• M74 Editorial Team

Why the Philippines?

By Kneron Mark Dulay

Willy's Rock
Willy's Rock in Boracay Island. Image provided by the author.

At a time when we’re being tormented by a pandemic and a global recession, expanding your business abroad is probably the last thing on your mind. However, in times where we (or, in this case, the world) hit rock bottom, I believe that there is no way but up. For businesses, diversification via internationalization represents that “way up,” because it allows them to reduce risk in bad times and generate growth in good times.

The chance to change for the better, to adapt and evolve, isn’t something that we should take for granted. We must collectively seize such moments and become more resilient—just as we Filipinos have done throughout our history.

So, when someone asks me if the Philippines (PH) is a “good” country to invest in, all I have to say is: “If you’re looking for diversity and resilience, then yes, the PH is definitely a ‘good’ country to invest in!”

Why Manufacture in the Philippines?

COVID-19 has disrupted supply chains across China, and undermined the world’s confidence in Beijing. For these reasons, many foreign firms now want to (partially or fully) move their production capacity out of China. As Albert Einstein famously said, “In the midst of every crisis, lies great opportunity.” Filipino lawmakers across party lines seem to agree.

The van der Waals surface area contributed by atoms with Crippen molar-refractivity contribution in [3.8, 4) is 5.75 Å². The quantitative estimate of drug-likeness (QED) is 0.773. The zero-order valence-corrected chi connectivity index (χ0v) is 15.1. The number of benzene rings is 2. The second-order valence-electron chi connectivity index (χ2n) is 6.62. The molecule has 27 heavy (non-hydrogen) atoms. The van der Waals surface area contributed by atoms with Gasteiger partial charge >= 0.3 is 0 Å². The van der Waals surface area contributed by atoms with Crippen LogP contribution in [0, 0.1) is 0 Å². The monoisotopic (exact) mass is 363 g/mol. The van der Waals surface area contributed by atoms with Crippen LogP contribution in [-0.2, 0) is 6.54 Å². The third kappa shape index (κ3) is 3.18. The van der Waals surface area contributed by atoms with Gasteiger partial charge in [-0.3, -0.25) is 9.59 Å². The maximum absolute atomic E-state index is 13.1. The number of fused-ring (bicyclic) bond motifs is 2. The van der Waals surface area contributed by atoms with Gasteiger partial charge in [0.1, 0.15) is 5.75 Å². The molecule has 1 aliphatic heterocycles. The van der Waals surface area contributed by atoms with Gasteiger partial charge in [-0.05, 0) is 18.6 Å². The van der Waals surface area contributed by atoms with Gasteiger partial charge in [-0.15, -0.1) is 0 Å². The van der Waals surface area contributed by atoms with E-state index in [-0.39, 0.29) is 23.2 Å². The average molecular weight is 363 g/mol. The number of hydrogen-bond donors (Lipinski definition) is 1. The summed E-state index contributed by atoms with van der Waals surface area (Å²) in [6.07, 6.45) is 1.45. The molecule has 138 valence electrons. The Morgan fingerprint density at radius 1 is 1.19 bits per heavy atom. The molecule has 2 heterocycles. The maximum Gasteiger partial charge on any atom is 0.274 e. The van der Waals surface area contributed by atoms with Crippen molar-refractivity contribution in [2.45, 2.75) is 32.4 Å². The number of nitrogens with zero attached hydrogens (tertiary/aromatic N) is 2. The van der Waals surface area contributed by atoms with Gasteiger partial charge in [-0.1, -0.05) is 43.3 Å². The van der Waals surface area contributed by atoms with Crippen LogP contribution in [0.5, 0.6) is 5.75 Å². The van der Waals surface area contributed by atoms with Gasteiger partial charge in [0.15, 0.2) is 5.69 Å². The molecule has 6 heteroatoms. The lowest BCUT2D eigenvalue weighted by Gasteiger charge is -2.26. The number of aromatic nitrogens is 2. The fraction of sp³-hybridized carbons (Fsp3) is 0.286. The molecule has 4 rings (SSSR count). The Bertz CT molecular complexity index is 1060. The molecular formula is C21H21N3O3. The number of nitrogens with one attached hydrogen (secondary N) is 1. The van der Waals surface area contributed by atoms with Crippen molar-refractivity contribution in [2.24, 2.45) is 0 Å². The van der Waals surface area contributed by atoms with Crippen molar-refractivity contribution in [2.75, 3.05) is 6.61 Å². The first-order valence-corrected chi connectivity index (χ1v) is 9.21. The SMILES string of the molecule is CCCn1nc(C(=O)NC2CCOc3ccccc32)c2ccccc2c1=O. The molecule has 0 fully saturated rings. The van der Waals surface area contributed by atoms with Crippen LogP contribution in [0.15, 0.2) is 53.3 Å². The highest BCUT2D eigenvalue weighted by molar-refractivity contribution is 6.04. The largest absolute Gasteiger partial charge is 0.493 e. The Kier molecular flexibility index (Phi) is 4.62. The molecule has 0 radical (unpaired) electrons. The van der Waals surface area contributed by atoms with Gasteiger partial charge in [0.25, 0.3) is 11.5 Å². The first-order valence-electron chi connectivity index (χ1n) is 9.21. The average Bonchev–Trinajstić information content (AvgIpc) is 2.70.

In the words of one PH Representative, Bernadette Herrera, in May, “The government should take a more aggressive approach to convince firms seeking to move out of China that the Philippines is a good alternative for them, given our unique competitive advantage, highly-skilled manpower, and improved ease of doing business. This [crisis] is a golden opportunity for the Philippines to up its game in securing more foreign direct investment projects to shore up the economy [which has been] battered by quarantine.” These sentiments have been echoed by a variety of Filipino political and industry leaders in the weeks and months since.

Manufacturing equals almost a quarter of the PH’s gross domestic product (GDP), and was on the rise until recently. PH factories are on track to rebound soon, though, as more and more companies decide to relocate from China (and elsewhere) to here.

Why Import From or Export to the Philippines?